One Liter of Tears and a Bowl of Green Juice

Publisher: NAJOM
By Bunzo Takamatsu
Date: 2022-07

Spinocerebellardegeneration is a rare disease that afflicts one in 100,000 people. Part of the central nervous system - such as the cerebellum and brain stem that control coordination, muscle movement, and some sensory function -gradually wear away. Though progression of symptoms is slow, death occurs in 5 to 10 years if the disease is contracted at an early age. Symptoms progress with frequent falling, an inability to stand, and eventually loss of bodily movements including those of the mouth. Since the cerebrum is intact, the patient is aware of everything happening, making the condition more unbearable. This disease became well known in Japan after the book One Liter of Tears was made into a film and then a TV drama.

Aya Kito was diagnosed with spinocerebellar degeneration when she was in 9th grade and died about 10 years later. One Liter of Tears is basically based on her diary. It was her mother’s “answer” to Aya’s cry, “What was I born for?” She suffered a long, cruel bout with a deadly disease, yet the book about her journey has sold over two million copies. The book was literally a tear jerker, but at the same time it made people appreciate their relative health and encouraged them to live life more fully.

Michiyo Mori was born in 1962, the same year Aya was born, and was diagnosed with the same disease when she was 21 years old. Michiyo knew there was something wrong when she started falling: she went to see a doctor, but was told there was nothing wrong. Eventually she went to see a specialist, got a CT scan, and was diagnosed with this disease. She was told there was no cure.

She had just started a job as a school nurse. She had become a nurse because her dear aunt was also a school nurse. When she was a high school student, her aunt took her to a lecture by Mitsuo Koda MD, who had been using fasting then as a main treatment in his hospital for over 50 years. Michiyo was introduced to semi-fasting at that time, and she had also had a hunch that this would be the place to come if anything serious happened. Remembering this, she went to see Dr. Koda and asked his opinion. After abdominal diagnosis, he said, “Do fasting, and you’ll be cured.” It didn’t take her long to decide to do whatever she was told by Dr. Koda: he gave her hope even if it was slim, whereas so-called specialists gave her none. There was a big difference between some hope and none.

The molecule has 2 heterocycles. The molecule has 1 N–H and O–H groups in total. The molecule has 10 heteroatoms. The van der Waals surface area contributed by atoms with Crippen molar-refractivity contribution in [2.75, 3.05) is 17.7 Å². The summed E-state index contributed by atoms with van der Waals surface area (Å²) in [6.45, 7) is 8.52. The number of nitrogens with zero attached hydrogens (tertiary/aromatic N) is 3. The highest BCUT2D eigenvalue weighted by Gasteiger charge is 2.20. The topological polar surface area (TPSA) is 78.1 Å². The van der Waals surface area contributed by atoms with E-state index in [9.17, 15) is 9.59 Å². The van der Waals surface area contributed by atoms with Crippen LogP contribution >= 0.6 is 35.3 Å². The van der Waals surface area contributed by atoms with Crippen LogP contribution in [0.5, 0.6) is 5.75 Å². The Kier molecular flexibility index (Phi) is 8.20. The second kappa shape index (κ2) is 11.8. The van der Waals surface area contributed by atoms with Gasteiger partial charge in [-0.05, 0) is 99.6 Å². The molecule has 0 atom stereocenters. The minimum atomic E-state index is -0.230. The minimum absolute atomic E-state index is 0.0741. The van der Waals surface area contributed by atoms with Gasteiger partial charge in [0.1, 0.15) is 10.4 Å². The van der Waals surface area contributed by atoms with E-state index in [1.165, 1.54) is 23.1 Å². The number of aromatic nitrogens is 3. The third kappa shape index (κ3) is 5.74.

Michiyo continued to work as long as possible and did short-term fasts at Dr. Koda’s hospital whenever she could. She felt better after the fast, but as soon as she started eating her condition worsened. Finally the time had come that she could no longer work and focused just on healing. The key to complete recovery was a long term fast. She challenged herself to a 24-day fast at first. During this fast she got worse and was unable to keep standing, so she had to crawl to get around. She couldn’t help but have doubts about what she was doing during this time. When it was finished, though, her condition was definitely better. She still had a problem with equilibrium but overall felt much better than when she started.

Dr. Koda’s plan was to have her do another long-term fast and then a raw-vegetable/brown-rice diet afterward. Two months after the first fast, Michiyo tried the second fast without fully recovering from the first one. This time she did better than during the first one and her equilibrium improved tremendously. She stopped the fasting on the 20th day at Dr. Koda’s suggestion. After this fast, she started gaining weight very quickly even though she was taking in far fewer calories than her basal metabolism consumed. In fact, she was gaining so quickly that she had to adjust her caloric intake and eventually ended up with one bowl of green juice (60 kcal) per day. Ever since then she has been having only a bowl of green juice per day, and it has been over 15 years now. The disease is totally gone, and she gained something else: the ability to see auras around people and even around plants. She realized her healing power and eventually became an acupuncturist.

What do we live by? The Bible says, “Man shall not live by bread alone.” The example of Michiyo makes this saying more credible. The Bible follows, “but by every word that proceeds from the mouth of God.” It sounds like something invisible and ever powerful and divine. It could be translated into cosmic love or God’s love, because it is poured on everybody without exception. One is very happy if one can feel that love in daily life. Often we are given the chance to realize the existence of it through accidents or serious diseases. Usually we are too busy to feel it. Another way to feel this love is to put oneself in an extraordinary situation. Fasting is a good example. That the inner healing power awakens while fasting shows that God’s love is poured on everybody. If difficult diseases such as spinocerebellar degeneration were cured only by very expensive treatments, or only those people who met certain requirements were cured, God’s love would not be universal. If it’s exclusive, it’s no longer God’s love. Anyone can fast, no matter how poor he is and no matter where he lives. Cosmic love or God’s love reserves fasting as a last resort for everyone equally.

To me both Aya Kito and Michiyo Mori are Bodhisattvas who have come here to teach us. Aya taught us the miracle of daily life through her death. Michiyo taught us the presence of Cosmic love through her life.

Takamatsu Bunzo was born in 1956. He graduated from the Kototama Institute in 1983 and from the University of Texas at Dallas in 2005. He has a practice in Dallas, Texas.